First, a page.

The US dollar's time to shine

This week's central bank liquidity moves both reinforce the established financial order and point to a US dollar reasserting itself as the primary global currency.

The US Federal Reserve on Wednesday adjusted its "dollar liquidity swap arrangements" with Europe's central banks, as well as with Japan and Canada. This means that for now, European banks will not require a massive bailout that Europe is ill-equipped to provide. It also demonstrates the true nature of the US-dominated global financial order.

The Fed's action effectively gives these central banks access to a massive pool of new US dollars that they can borrow at low costs. Central banks will then provide funding to their banking sectors. The loans must be repaid to the Fed within three months and are structured so that the risks are borne by the foreign central banks, not the Fed. Similar arrangements have been used since the days following the 9/11 attacks and were deployed in the early stages of the US subprime crisis, but Wednesday's deal offers the best terms yet to borrowers. And loans like this are regularly refinanced as they expire.

The move generates relief amid rapid deterioration in the European financial markets as banks' holdings of distressed sovereign bonds decline in value. European banks cannot withstand serious declines in the value of their assets compounded by unwieldy amounts of leverage – borrowing money to purchase these bonds and other assets. In some cases even 2 per cent fluctuations in asset values could lead these banks into bankruptcy. In this environment, banks stop lending to each other, fearful that the borrower will go bankrupt and therefore be unable to pay back the loans.

Europe's intertwined banking and sovereign debt crises create a complex and unwieldy situation. The banks need governments to service what are basically unserviceable debt burdens or the banks will become insolvent. Governments, meanwhile, need banks to refinance their countries' growing debts or they will default. And on top of this sits a relatively constrained European Central Bank that does not have the wide latitude for action its counterparts in other economies have. There is a strong argument to be made that limitations on the ECB will ease as the crisis continues – they already have to a significant degree – but the stress in Europe's banking sector has reached a critical stage.

The proposed solutions are, for the most part, not clearly conceived – and all are improbable as long-term fixes. Sovereign wealth funds based in nations whose per capita incomes are a fifth of Europe's balked at providing funds. Investors who had already shunned European bond markets despite full sovereign guarantees could not be lured back with complex schemes involving only partial guarantees. The overall sense of futility has been growing.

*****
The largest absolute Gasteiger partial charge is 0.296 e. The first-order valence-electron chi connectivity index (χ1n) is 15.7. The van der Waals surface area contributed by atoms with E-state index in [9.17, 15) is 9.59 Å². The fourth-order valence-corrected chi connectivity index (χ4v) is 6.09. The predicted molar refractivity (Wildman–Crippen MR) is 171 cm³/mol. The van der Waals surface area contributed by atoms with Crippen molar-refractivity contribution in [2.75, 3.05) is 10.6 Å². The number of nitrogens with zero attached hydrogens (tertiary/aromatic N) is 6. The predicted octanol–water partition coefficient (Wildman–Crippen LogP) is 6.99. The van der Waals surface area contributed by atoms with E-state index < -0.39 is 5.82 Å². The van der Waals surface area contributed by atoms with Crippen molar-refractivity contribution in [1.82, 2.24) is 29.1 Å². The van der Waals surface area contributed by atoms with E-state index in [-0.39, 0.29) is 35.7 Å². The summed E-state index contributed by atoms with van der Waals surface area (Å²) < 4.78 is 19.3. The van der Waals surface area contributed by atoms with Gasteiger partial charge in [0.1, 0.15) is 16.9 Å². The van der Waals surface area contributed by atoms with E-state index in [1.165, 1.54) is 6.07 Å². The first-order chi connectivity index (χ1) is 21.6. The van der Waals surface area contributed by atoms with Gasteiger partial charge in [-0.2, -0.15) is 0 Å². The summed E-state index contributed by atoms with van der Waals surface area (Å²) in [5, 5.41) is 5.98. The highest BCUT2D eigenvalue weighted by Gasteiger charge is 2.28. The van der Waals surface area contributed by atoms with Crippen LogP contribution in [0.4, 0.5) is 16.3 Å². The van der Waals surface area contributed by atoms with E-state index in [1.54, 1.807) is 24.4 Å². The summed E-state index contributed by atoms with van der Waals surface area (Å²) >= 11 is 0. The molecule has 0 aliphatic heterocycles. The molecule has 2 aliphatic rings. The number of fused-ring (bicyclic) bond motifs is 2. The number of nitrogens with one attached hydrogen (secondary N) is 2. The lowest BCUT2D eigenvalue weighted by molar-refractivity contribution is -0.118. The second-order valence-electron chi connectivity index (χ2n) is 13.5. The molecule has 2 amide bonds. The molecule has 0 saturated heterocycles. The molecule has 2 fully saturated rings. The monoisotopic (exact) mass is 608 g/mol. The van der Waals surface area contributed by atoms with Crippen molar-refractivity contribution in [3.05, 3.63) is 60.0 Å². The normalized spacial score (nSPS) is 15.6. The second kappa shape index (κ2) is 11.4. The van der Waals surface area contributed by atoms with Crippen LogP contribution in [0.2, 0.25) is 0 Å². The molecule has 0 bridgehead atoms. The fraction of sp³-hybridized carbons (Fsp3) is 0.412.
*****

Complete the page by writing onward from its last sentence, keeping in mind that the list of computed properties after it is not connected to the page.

Even though the Fed is merely providing liquidity, as opposed to long-term structural support, its action will do much to abate Europe's crisis. Nominally designed to support markets with short-term dollar loans, the funds provided by the currency swaps will find their way through numerous channels into the broader European financial markets. Thus, in addition to helping banks, the funds could relieve pressure on Europe's sovereign debt markets. For example, banks can purchase government bonds – even those, such as Greek bonds, that are very poorly rated – and use them as collateral to secure this unlimited funding. But even though the risk of a fundamental breakup in the banking sector or currency union will abate somewhat, none of the underlying problems that have created the crisis will have been solved.

In fact, it is Stratfor's standing forecast that nothing will solve the underlying problems that have created Europe's crisis. The European Union is an inherently desynchronised entity, and packing disparate economies like Germany and Greece into a free trade zone, let alone a currency union, is naturally problematic. Peripheral European countries cannot forever absorb unchecked German exports with no recourse to the traditional methods they have used to protect themselves – such as trade barriers, controls on capital flows and independent monetary policies.

Still, forceful backing from the United States is a significant geopolitical event in that it reinforces the established global financial and monetary order. The United States provided this type of liquidity to Europe in the past, in order to counter the effects of the US subprime crisis. Now, as countries watch Europe's crisis grow to threaten the eurozone's very existence, the United States is ultimately the only economy large enough and with enough political credibility to prop up the global system. This was a given for most of the postwar era, but was seemingly forgotten over the past decade as proponents of the euro touted the currency as a counterbalance to the dollar. But the facade of the euro's stability has begun eroding, and dollar primacy has begun reasserting itself. Reprinted with permission of STRATFOR.

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